How To Write An Invoice Email
It’s frightening the number of excuses we’ve seen businesses use for late payment blaming the initial invoice. Any error at all on an invoice including addresses, payment details, not itemising products/services, incorrect invoice numbers.
Let’s put first things first and look at how to write an invoice email.
How to write an invoice email
If you want paid on time one of the first things you can do is double check all the information on the invoice is correct and that you’re sending it to the right person or department. If you’re unsure who to send it to you should always ask to reduce the risk of the invoice being lost potentially resulting in late payment.
You should always include your invoice as downloadable pdf file and attach it to your email. This is one of the most secure ways to send an invoice and it makes it really accessible for your customer to download and file accordingly. Make sure you give the pdf file a suitable name including the invoice number, payment date and name of your company.
You’ll know yourself that businesses are inundated with hundreds of emails each day! It can be easy for emails to be lost in the mix so make sure you include as much relevant information in the subject line, including your invoice number, payment date and your company’s name. This will also make searching for your invoice in your own and your customer’s inboxes much easier.
Invoice email template
Although the key details will all be in the attached invoice and some information in the subject line you must include all of the important details in the body of the email as well. Here’s what to include:
- Invoice number
- Product or service delivered
- Payment date
- Your name and company details
When it comes to writing your email here is a layout and some tips on what to include that you can use as a template for sending invoice emails to all of your customers:
Greet your customer by name if you know it and follow with a friendly opening. A quick one line such as “I hope you’re well” or “Hope you’re having a great week” will do here.
Dive straight in with details about your invoice. Here’s an example that you can use:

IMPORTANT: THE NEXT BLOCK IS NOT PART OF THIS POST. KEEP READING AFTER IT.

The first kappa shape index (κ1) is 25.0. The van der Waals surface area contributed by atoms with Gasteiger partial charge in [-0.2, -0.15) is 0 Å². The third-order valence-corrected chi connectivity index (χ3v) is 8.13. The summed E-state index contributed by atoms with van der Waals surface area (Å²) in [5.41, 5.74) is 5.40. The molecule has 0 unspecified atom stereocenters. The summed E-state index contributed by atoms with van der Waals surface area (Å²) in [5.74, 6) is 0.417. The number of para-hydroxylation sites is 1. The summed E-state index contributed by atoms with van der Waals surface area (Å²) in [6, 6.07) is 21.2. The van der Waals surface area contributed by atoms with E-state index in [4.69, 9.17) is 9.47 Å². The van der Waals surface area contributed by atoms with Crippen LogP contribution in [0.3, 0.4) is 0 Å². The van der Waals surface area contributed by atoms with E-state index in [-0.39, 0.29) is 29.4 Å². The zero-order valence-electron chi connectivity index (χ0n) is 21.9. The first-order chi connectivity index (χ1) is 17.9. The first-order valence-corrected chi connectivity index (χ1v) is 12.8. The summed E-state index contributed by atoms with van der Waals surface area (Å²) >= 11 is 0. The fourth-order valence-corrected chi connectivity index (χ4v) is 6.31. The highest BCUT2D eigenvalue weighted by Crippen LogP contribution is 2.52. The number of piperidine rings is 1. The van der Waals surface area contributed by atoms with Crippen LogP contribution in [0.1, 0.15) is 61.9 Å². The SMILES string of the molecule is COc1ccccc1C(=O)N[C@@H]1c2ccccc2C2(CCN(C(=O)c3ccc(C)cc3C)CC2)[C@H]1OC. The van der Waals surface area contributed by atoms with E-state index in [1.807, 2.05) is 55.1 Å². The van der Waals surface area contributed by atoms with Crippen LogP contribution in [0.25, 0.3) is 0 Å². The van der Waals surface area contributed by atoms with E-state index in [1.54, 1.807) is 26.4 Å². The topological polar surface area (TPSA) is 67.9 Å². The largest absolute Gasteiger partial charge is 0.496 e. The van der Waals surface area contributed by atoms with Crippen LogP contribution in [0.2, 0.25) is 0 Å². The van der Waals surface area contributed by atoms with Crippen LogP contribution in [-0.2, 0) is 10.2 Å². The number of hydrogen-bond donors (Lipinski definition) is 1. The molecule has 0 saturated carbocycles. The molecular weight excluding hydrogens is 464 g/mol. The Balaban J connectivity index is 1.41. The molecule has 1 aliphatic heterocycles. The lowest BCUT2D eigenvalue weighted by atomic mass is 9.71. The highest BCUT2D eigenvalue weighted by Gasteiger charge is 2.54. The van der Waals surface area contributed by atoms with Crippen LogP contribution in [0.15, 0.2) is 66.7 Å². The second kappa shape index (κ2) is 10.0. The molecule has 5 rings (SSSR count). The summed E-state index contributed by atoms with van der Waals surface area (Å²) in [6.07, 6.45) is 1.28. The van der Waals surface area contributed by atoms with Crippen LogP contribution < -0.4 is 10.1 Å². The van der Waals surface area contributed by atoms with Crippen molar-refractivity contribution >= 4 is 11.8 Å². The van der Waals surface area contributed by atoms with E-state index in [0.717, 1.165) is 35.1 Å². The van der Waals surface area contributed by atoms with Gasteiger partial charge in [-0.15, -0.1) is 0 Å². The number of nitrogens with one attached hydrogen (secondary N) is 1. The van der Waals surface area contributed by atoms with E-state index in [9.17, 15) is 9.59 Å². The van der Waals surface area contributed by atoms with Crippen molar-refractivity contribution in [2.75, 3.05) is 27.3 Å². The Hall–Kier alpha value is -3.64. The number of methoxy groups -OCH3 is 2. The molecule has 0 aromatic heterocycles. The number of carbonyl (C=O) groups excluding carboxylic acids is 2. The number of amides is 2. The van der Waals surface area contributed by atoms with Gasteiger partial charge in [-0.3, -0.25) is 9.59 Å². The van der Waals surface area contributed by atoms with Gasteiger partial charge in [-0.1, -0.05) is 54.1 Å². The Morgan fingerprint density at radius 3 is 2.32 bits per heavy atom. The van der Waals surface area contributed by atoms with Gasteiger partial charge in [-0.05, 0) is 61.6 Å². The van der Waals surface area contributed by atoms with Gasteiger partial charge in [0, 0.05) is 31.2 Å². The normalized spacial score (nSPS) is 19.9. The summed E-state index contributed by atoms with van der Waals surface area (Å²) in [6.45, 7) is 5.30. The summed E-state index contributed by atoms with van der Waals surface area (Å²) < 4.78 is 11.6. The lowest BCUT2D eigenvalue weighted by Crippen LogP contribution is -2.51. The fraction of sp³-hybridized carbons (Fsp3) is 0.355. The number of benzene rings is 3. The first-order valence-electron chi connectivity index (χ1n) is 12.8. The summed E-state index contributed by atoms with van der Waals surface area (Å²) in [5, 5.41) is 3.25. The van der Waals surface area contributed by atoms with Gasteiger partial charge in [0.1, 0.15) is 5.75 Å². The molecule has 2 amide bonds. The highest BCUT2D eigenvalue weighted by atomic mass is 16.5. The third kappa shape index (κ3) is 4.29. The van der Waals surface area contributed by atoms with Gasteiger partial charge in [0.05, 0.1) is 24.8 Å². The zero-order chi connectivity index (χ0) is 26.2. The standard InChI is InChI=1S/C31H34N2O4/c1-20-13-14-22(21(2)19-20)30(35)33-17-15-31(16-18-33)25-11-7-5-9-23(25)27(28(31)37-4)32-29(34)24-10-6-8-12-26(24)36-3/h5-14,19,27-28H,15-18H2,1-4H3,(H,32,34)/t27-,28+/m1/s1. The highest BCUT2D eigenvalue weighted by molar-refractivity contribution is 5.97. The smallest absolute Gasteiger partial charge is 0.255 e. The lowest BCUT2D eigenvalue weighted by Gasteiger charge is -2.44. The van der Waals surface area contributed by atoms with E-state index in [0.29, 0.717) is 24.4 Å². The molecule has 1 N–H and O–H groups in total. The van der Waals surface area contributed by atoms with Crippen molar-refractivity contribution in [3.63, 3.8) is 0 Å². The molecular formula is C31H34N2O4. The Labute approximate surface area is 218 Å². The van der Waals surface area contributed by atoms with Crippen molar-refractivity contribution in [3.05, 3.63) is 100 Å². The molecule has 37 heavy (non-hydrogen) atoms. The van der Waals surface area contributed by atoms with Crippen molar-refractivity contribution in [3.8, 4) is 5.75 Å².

“Please find the attached invoice (add invoice number here) for (product, project or service you delivered).
The total amount due is (add the total amount of your invoice) with payment is due on (add the date you have on your invoice and add any other payment terms you have such as late payment fees or early payment discounts). Add a nice closing line such as “If you have any questions please get back in touch on (add your contact details, ideally phone and email)”. This is an opportunity to give more than one way for your customer to contact you if they want to query anything and potentially delay payment.
Bonus tip – Send a reminder on your payment date
When your payment date comes you should send a gentle reminder that payment is due that day. You should include your company name, invoice number and “payment due today” in the subject line. This means your customer will see at a glance of their inbox that your payment is due.
This email should be friendly and straight to the point with details on how to pay as well as having the invoice attached.
Chase-it allows you to schedule and automatically send payment reminder emails, letters and SMS messages using your own personalised templates.
This means you can send payment reminders on the day your invoices are due as well as send follow up emails, letters and SMS messages if you need to chase late payment.
Chase-it seamlessly integrates with your accountancy package in one click to automatically pull in your ledger and invoices to keep track of all your payment and communication history in one place.
Declan is our content writer here at Know-it!
He is committed to educating readers on the importance of credit control and how technology can help streamline processes for SMEs whilst providing actionable help on how businesses can mitigate credit risk, reduce debtor days and boost their cashflow.
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